Sunday, August 1, 2010

Why I Answer the Call of the Muse

 By Peggy Webb

I’ve been asked a gazillion times to describe how I write – what’s my schedule, how many hours do I spend in front of the computer, do I have a daily page quota, am I a seat-of-the-pants storyteller or do I use detailed outlines. But nobody has ever asked me why I write. Not ever. I’m talking twenty-five years!

Today was a thinking day, a day when I took the advice of my coffee mug – “Dance as though no one is watching you. Love as if you have never been hurt before. Sing as though no one can hear you. Live as though heaven is on earth.” (souza).

The first thing I thought is that I must be crazy to shut myself into an office all day every day with nothing to keep me company but a stack of Hershey bars and two cute but diabolical dogs (Tashi and Jo Jo) who are constantly plotting ways to sneak off and leave smelly surprises my Oriental rugs. I mean, that’s insane? Right? Just think… I could be in an office that belongs to somebody who doesn’t allow dogs and Hershey bars, and I’d never have to worry about stepping into you know what or gaining weight from too much chocolate. I could get up at seven, have a nice breakfast, put on a suit with pearls, drive into town, and have somebody else tell me what to do all day.

Wait a minute. I don’t want somebody bossing me around. And what if I want to sleep late? Or show up at work in my pajamas? Or skip breakfast and have bacon and eggs at noon? Or stay inside because it’s raining and I don’t want to get wet , I don’t want to start the car, and I don’t want to spend twenty minutes driving on the same roads with surly people who haven’t had a morning cup of coffee. Certainly not in a mug that gives good advice.

The second thing I decided is that no normal person would write the equivalent of a term paper every week. A thousand plus pages a year. It’s just plain crazy. I could be sitting on the front porch swing drinking sweet tea, weeding my flower beds, making cakes for the church bake sale, babysitting for the neighbors, shampooing my Oriental rugs.

But wait. Southern front porches and flower beds are filled with mosquitoes, and they make big red welts that itch for two weeks. And I don’t make cakes because I’m allergic to wheat gluten and besides, if I’m going to all the trouble to cook, I want to eat it myself. And I raised my kids so why deprive the neighbors of the joys of raising theirs, not to mention that I don’t want little muchkins banging on my antique baby grand piano? And why spend hours on my hands and knees scrubbing rugs when I can take them out to be cleaned?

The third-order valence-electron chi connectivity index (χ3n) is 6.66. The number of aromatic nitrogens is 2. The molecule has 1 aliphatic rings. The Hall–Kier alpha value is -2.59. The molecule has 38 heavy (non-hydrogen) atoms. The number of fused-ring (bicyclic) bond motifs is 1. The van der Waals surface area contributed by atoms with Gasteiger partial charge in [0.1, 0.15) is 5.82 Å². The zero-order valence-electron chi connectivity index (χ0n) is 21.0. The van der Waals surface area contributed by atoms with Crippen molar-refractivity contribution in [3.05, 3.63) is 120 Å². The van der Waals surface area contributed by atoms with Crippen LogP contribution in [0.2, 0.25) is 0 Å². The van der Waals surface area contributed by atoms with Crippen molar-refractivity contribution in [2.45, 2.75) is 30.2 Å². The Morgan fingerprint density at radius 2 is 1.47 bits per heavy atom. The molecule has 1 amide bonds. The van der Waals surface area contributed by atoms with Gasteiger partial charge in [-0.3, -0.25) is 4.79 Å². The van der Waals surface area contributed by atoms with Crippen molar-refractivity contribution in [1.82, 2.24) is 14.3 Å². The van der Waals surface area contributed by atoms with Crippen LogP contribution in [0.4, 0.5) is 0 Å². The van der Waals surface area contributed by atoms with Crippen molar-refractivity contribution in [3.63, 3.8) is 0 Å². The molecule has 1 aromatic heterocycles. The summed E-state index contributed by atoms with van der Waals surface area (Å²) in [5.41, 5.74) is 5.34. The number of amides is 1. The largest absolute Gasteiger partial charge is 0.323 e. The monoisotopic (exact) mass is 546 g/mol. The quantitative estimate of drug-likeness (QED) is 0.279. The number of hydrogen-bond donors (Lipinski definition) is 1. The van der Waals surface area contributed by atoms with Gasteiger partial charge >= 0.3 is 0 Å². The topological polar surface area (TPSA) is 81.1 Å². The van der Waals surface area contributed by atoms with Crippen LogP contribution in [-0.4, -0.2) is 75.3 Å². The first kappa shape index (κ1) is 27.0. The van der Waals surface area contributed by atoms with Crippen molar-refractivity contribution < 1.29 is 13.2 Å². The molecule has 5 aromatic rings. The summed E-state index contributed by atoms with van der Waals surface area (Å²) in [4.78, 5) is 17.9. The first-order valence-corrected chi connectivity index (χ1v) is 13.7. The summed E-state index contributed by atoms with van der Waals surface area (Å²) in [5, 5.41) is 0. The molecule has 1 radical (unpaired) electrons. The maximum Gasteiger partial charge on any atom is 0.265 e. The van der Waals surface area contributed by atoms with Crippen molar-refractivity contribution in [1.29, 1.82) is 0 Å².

Not to mention the fact that if I were on my front porch getting eaten alive by mosquitoes while planning to make a cake I’m allergic to, who would introduce the fantastic characters running around in my head to my many wonderful readers? Who would tell their stories? Who would have the pleasure of sitting in an author-friendly bookstore getting to meet the fantastic people who read the stories?

Before I could come up with number three, I decided that questioning my own reasons for writing had circled me back around to the only logical answer: I write because I love it. I can’t picture myself doing anything else. I can’t imagine leaving my beloved characters in the lurch and letting their stories go untold.

I’d love to hear why you write, why you read. I’d even love for you to share a good gluten-free cake recipe!

Peggy Webb and her unicorn muse are currently writing the fifth book of her laugh-out-loud Southern Cousins Mystery Series while Tashi and Jo Jo plot revenge for not being the center of attention. Elvis and the Memphis Mambo Murders, third book of the series, will be available September 28, 2010.


Karin Gillespie said...

I loved this essay, Peggy and it made me laugh out loud. Hope you have a nice time at RWA.

Carla Swafford said...

Peggy, sorry for coming here so late, but love your post. I heard your beautiful voice in every word. Hugs.

Andy Mort said...

Great post, Peggy. This is something I've been thinking about a lot too as a musician. It is very easy to get caught into a mechanical way of approaching it all, which sucks the fun and love out of it. When the truth is as creative beings it's just something you've got to do. You don't write because you're sat at a computer, you're sat at a computer because that's how you're going to be creative. When you're writing as an artist it is an expression, not a job. Good work.